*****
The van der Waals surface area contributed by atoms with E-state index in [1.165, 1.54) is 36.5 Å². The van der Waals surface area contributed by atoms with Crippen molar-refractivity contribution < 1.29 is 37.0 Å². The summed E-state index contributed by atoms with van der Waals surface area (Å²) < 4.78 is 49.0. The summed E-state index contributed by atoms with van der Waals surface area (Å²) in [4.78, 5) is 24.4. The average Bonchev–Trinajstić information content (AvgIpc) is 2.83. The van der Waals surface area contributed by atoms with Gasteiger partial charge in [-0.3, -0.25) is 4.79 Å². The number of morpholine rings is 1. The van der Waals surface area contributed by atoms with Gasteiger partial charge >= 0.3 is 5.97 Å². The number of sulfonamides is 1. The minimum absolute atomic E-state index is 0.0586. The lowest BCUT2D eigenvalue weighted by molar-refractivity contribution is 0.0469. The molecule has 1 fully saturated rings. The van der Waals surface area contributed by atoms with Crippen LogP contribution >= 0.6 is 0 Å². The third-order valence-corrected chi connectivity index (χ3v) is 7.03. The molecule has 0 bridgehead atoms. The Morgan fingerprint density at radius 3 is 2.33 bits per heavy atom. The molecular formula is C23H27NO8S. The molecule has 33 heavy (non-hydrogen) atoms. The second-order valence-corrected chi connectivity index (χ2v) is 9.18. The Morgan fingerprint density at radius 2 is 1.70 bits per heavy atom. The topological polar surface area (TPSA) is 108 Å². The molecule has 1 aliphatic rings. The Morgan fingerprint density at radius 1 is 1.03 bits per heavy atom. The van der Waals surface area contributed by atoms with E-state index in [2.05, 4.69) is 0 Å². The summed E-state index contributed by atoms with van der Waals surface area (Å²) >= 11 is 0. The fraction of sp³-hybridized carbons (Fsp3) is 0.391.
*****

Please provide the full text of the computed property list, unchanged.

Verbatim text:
The van der Waals surface area contributed by atoms with E-state index in [1.165, 1.54) is 36.5 Å². The van der Waals surface area contributed by atoms with Crippen molar-refractivity contribution < 1.29 is 37.0 Å². The summed E-state index contributed by atoms with van der Waals surface area (Å²) < 4.78 is 49.0. The summed E-state index contributed by atoms with van der Waals surface area (Å²) in [4.78, 5) is 24.4. The average Bonchev–Trinajstić information content (AvgIpc) is 2.83. The van der Waals surface area contributed by atoms with Gasteiger partial charge in [-0.3, -0.25) is 4.79 Å². The number of morpholine rings is 1. The van der Waals surface area contributed by atoms with Gasteiger partial charge >= 0.3 is 5.97 Å². The number of sulfonamides is 1. The minimum absolute atomic E-state index is 0.0586. The lowest BCUT2D eigenvalue weighted by molar-refractivity contribution is 0.0469. The molecule has 1 fully saturated rings. The van der Waals surface area contributed by atoms with Crippen LogP contribution >= 0.6 is 0 Å². The third-order valence-corrected chi connectivity index (χ3v) is 7.03. The molecule has 0 bridgehead atoms. The Morgan fingerprint density at radius 3 is 2.33 bits per heavy atom. The molecular formula is C23H27NO8S. The molecule has 33 heavy (non-hydrogen) atoms. The second-order valence-corrected chi connectivity index (χ2v) is 9.18. The Morgan fingerprint density at radius 2 is 1.70 bits per heavy atom. The topological polar surface area (TPSA) is 108 Å². The molecule has 1 aliphatic rings. The Morgan fingerprint density at radius 1 is 1.03 bits per heavy atom. The van der Waals surface area contributed by atoms with E-state index in [2.05, 4.69) is 0 Å². The summed E-state index contributed by atoms with van der Waals surface area (Å²) >= 11 is 0. The fraction of sp³-hybridized carbons (Fsp3) is 0.391.